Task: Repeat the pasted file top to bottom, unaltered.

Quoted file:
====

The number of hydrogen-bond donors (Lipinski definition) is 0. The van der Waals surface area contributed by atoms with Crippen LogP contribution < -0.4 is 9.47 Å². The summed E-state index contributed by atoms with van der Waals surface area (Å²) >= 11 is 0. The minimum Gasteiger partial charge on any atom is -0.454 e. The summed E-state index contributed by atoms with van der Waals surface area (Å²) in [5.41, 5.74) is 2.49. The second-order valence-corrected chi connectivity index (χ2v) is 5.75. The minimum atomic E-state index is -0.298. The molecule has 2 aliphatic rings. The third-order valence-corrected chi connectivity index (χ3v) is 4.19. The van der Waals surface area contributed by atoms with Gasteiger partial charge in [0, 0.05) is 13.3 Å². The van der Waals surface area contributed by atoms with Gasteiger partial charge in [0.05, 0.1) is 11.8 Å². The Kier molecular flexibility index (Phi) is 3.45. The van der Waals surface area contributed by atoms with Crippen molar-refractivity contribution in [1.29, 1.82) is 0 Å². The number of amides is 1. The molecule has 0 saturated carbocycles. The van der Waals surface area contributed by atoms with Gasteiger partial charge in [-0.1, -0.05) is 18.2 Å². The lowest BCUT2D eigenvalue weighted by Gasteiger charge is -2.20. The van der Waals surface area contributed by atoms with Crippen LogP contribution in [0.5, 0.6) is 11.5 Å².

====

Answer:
The number of hydrogen-bond donors (Lipinski definition) is 0. The van der Waals surface area contributed by atoms with Crippen LogP contribution < -0.4 is 9.47 Å². The summed E-state index contributed by atoms with van der Waals surface area (Å²) >= 11 is 0. The minimum Gasteiger partial charge on any atom is -0.454 e. The summed E-state index contributed by atoms with van der Waals surface area (Å²) in [5.41, 5.74) is 2.49. The second-order valence-corrected chi connectivity index (χ2v) is 5.75. The minimum atomic E-state index is -0.298. The molecule has 2 aliphatic rings. The third-order valence-corrected chi connectivity index (χ3v) is 4.19. The van der Waals surface area contributed by atoms with Gasteiger partial charge in [0, 0.05) is 13.3 Å². The van der Waals surface area contributed by atoms with Gasteiger partial charge in [0.05, 0.1) is 11.8 Å². The Kier molecular flexibility index (Phi) is 3.45. The van der Waals surface area contributed by atoms with Crippen molar-refractivity contribution in [1.29, 1.82) is 0 Å². The number of amides is 1. The molecule has 0 saturated carbocycles. The van der Waals surface area contributed by atoms with Gasteiger partial charge in [-0.1, -0.05) is 18.2 Å². The lowest BCUT2D eigenvalue weighted by Gasteiger charge is -2.20. The van der Waals surface area contributed by atoms with Crippen LogP contribution in [0.5, 0.6) is 11.5 Å².